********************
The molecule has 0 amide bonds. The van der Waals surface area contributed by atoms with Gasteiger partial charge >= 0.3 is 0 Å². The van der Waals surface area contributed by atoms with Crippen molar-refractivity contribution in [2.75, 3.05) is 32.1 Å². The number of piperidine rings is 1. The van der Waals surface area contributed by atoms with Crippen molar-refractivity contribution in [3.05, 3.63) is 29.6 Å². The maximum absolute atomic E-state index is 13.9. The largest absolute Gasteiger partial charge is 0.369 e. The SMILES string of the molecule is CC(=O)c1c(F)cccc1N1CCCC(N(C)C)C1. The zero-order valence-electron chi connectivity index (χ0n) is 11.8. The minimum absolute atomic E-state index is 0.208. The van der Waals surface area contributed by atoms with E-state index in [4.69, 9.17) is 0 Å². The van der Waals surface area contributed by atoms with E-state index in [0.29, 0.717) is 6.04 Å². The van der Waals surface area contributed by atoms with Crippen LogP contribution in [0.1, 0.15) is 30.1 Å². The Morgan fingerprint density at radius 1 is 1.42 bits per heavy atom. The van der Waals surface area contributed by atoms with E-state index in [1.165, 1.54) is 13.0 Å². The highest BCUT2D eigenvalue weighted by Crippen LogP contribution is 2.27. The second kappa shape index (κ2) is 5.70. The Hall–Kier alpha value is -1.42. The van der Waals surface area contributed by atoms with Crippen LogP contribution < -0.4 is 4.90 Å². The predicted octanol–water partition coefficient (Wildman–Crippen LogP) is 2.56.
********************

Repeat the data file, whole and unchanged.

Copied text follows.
The molecule has 0 amide bonds. The van der Waals surface area contributed by atoms with Gasteiger partial charge >= 0.3 is 0 Å². The van der Waals surface area contributed by atoms with Crippen molar-refractivity contribution in [2.75, 3.05) is 32.1 Å². The number of piperidine rings is 1. The van der Waals surface area contributed by atoms with Crippen molar-refractivity contribution in [3.05, 3.63) is 29.6 Å². The maximum absolute atomic E-state index is 13.9. The largest absolute Gasteiger partial charge is 0.369 e. The SMILES string of the molecule is CC(=O)c1c(F)cccc1N1CCCC(N(C)C)C1. The zero-order valence-electron chi connectivity index (χ0n) is 11.8. The minimum absolute atomic E-state index is 0.208. The van der Waals surface area contributed by atoms with E-state index in [4.69, 9.17) is 0 Å². The van der Waals surface area contributed by atoms with E-state index in [0.29, 0.717) is 6.04 Å². The van der Waals surface area contributed by atoms with Crippen LogP contribution in [0.1, 0.15) is 30.1 Å². The Morgan fingerprint density at radius 1 is 1.42 bits per heavy atom. The van der Waals surface area contributed by atoms with E-state index in [1.165, 1.54) is 13.0 Å². The highest BCUT2D eigenvalue weighted by Crippen LogP contribution is 2.27. The second kappa shape index (κ2) is 5.70. The Hall–Kier alpha value is -1.42. The van der Waals surface area contributed by atoms with Crippen LogP contribution < -0.4 is 4.90 Å². The predicted octanol–water partition coefficient (Wildman–Crippen LogP) is 2.56.